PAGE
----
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Gail and Charlie’s field trip to Sumatra, May 2017
We had a very successful trip, which was both enjoyable and informative. It also presented a few challenges. We are in no doubt that the work of The Orangutan Project (TOP) in re-establishing a viable orangutan population is successful and worthy of support. TOP also has projects elsewhere in Sumatra and in Borneo. Details are available on their website.
Orangutans have been extinct in central Sumatra for over a century. The project, led by Leif Cocks as chief of TOP, has been running for 15 years and is based on 38,000 hectares of concession bordering a national park of 144,000 hectares. They hope to take over another concession of 20,000 hectares.
A population of over 170 orangutans has been established. These are mostly formerly captive animals who TOP staff have schooled in how to live in the wild. The objective is to increase the population to 500 so that there is sufficient genetic diversity to support natural growth to 2,000.
There are also 150 elephants, about 40 tigers, some sun bears, and many other animals. The Sumatran tiger is nearly extinct and this represents perhaps one-third of the total population left. The elephants are tracked to minimise the risks to them and to minimise conflicts with local villagers.
They employ 200 staff working in a wide range of activities, including security.
There was no vehicle access to the Bukit Tigapuluh camp because heavy rain had caused some bridges to be damaged. So after our six hour trip by car from Jambi, we had a four hour walk, carrying our backpacks, over a very muddy track and wading rivers. It was hot and humid, plus we had been out of bed since 3am to fly from Jakarta to Jambi. We were all tired by the time we got to bed.
We went out with technicians to observe recently released orangutans. They use telemetry, which is enabled by a small transmitter attached to the orangutans, to track them. This process goes on for three years after release, to ensure that they are thriving. We saw several orangutans, including some who were no longer being tracked but came to observe us!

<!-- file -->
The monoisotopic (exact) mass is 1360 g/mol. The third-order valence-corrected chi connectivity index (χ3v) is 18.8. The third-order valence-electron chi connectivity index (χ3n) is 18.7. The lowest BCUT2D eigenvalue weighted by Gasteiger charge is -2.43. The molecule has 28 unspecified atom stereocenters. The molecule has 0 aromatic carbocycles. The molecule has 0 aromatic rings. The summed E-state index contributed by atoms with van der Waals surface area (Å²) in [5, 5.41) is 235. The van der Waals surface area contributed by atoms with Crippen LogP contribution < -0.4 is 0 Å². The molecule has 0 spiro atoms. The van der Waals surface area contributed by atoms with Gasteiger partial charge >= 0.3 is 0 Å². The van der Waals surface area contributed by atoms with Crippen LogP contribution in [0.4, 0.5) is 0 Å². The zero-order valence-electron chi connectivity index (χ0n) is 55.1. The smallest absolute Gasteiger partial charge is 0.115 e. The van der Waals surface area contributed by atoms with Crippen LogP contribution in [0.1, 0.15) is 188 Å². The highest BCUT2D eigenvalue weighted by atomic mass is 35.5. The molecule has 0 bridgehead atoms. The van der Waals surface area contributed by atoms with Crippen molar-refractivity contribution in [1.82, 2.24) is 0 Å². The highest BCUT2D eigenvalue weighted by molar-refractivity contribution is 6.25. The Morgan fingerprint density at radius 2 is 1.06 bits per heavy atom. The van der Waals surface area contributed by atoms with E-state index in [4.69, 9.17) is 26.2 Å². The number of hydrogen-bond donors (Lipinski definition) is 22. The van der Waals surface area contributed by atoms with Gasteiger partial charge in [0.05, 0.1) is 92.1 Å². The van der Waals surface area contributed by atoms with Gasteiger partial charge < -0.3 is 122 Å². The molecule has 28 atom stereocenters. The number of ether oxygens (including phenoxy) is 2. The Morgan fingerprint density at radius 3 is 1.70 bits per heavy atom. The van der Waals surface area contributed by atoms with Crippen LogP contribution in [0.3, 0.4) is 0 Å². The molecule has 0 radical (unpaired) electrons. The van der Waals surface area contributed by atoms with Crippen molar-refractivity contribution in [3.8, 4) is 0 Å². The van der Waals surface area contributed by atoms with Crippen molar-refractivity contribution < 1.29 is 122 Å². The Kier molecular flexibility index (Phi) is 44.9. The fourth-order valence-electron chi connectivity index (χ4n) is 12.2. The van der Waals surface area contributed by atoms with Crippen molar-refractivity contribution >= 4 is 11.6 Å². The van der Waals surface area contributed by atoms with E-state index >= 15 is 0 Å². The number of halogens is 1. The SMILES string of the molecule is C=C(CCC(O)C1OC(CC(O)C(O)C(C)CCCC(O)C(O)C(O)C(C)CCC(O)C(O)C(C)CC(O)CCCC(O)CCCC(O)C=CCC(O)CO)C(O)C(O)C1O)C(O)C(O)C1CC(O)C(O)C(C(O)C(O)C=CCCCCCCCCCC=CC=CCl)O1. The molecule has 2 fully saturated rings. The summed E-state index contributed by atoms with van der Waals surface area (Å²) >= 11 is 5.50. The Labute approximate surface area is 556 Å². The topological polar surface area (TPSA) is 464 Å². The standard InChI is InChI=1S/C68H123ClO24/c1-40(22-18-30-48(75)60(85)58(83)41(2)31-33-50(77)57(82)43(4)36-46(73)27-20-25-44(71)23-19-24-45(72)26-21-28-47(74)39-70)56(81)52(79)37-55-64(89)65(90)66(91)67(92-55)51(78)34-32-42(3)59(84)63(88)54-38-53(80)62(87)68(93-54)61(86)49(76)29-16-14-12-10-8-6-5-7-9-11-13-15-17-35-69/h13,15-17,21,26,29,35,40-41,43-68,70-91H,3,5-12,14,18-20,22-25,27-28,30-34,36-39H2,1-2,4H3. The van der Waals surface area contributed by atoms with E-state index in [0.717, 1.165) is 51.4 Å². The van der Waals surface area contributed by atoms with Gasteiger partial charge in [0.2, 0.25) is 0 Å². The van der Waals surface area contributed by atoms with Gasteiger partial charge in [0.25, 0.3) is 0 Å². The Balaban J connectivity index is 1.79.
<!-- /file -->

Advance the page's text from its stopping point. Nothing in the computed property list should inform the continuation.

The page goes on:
We were attacked by leeches from the forest floor, so we lost some blood.
Three days later, we had the four hour walk out so that we could be transported to the orangutan sanctuary where jungle school is conducted, on the other side of the national park. This is where orangutans are taught how to live in the jungle. They are kept in cages and fed what they will eat in the wild, but they are released for several hours a day to learn about the jungle. They are monitored by observers during this time. They are also provided with enrichment, which develops their problem solving skills.
This photo shows construction of one enrichment activity, which hides fruit and bush honey in amongst leaves within a section of fire hose, Many other enrichment designs are deployed.
In the evenings, Leif Cocks provided interesting talks on the various aspects of the project.
A thief in the night
One night, at 12.30 am, Charlie heard something shuffling across the porch outside our hut. Then there was something banging a short distance away. It was a clear night with a full moon. In the shadows of the trees, an animal was banging something onto the ground. It looked like an orangutan so Charlie woke Gail to have a look. She thought it unlikely that it was an orangutan because they sleep in their nests in the trees at night.
A short while later, there were more noises outside and the animal was closer and not shaded by the trees. It was carrying a sheet of some material in one of its feet. Charlie called Gail again and it was agreed that it was an orangutan.
Next morning, we found one of our neighbour’s boots on the track and Gail’s poncho also, that was what it had been dragging along. We had left waterlogged boots and clothes on the porch to dry. We had also left small containers of sunscreen and insect repellent. These too were on the track – they had been opened and a finger had clearly explored the contents.
Coming back from breakfast, we noticed a muddy handprint on our neighbour’s door. It was clearly left by an orangutan. The doors were not locked.
The full moon plus a clear sky had provided an opportunity for exploration and mischief.
The establishment of a new orangutan population is the best way to release captive animals. In other areas we have visited, they have been released into areas with existing populations – this may limit the opportunity for growth of existing populations despite being a good thing for the released animals.
Palm oil plantations are destroying what little forest is left. We knew this, but did not know that plantations for paper are also increasing rapidly. This means we must reduce demand for both palm oil and paper. About 80% of the Sumatran forest has been lost to plantations and (mostly illegal) logging.
Leif Cocks is looking to establish rainforest shade grown coffee so that locals can make money from the forest while orangutans can still live in it.
There are rubber plantations and orangutans can survive in these, so long as a range of food trees are also established (green rubber?).
This visit confirmed that orangutans are our closest cousins. They are very intelligent and capable of learning at all ages.
Overall, we were heartened by the work of TOP. It is increasing the orangutan population and both protecting and expanding habitat for orangutans and other threatened animals.
The forest is vibrant with a diverse range of flora and fauna living in a symbiotic relationship.